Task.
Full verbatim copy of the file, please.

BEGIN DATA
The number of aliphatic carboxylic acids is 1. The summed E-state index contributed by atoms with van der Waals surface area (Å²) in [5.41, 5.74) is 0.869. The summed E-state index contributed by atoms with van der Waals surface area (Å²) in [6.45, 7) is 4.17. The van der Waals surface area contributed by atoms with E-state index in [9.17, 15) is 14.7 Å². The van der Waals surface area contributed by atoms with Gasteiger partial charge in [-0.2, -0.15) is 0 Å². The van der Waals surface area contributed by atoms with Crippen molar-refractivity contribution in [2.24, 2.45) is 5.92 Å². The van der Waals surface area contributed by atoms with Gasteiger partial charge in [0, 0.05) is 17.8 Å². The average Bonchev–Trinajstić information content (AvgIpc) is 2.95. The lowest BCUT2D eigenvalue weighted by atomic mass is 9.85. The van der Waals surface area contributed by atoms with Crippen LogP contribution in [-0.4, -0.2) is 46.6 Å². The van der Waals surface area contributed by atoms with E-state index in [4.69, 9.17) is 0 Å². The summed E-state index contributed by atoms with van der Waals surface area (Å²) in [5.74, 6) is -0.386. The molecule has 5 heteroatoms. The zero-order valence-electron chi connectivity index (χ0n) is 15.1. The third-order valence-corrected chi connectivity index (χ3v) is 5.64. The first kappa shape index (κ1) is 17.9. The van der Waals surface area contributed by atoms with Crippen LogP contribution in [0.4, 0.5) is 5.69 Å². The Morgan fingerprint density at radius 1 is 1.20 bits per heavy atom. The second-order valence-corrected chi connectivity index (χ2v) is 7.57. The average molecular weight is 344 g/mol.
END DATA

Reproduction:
The number of aliphatic carboxylic acids is 1. The summed E-state index contributed by atoms with van der Waals surface area (Å²) in [5.41, 5.74) is 0.869. The summed E-state index contributed by atoms with van der Waals surface area (Å²) in [6.45, 7) is 4.17. The van der Waals surface area contributed by atoms with E-state index in [9.17, 15) is 14.7 Å². The van der Waals surface area contributed by atoms with Gasteiger partial charge in [-0.2, -0.15) is 0 Å². The van der Waals surface area contributed by atoms with Crippen molar-refractivity contribution in [2.24, 2.45) is 5.92 Å². The van der Waals surface area contributed by atoms with Gasteiger partial charge in [0, 0.05) is 17.8 Å². The average Bonchev–Trinajstić information content (AvgIpc) is 2.95. The lowest BCUT2D eigenvalue weighted by atomic mass is 9.85. The van der Waals surface area contributed by atoms with Crippen LogP contribution in [-0.4, -0.2) is 46.6 Å². The van der Waals surface area contributed by atoms with E-state index in [4.69, 9.17) is 0 Å². The summed E-state index contributed by atoms with van der Waals surface area (Å²) in [5.74, 6) is -0.386. The molecule has 5 heteroatoms. The zero-order valence-electron chi connectivity index (χ0n) is 15.1. The third-order valence-corrected chi connectivity index (χ3v) is 5.64. The first kappa shape index (κ1) is 17.9. The van der Waals surface area contributed by atoms with Crippen LogP contribution in [0.4, 0.5) is 5.69 Å². The Morgan fingerprint density at radius 1 is 1.20 bits per heavy atom. The second-order valence-corrected chi connectivity index (χ2v) is 7.57. The average molecular weight is 344 g/mol.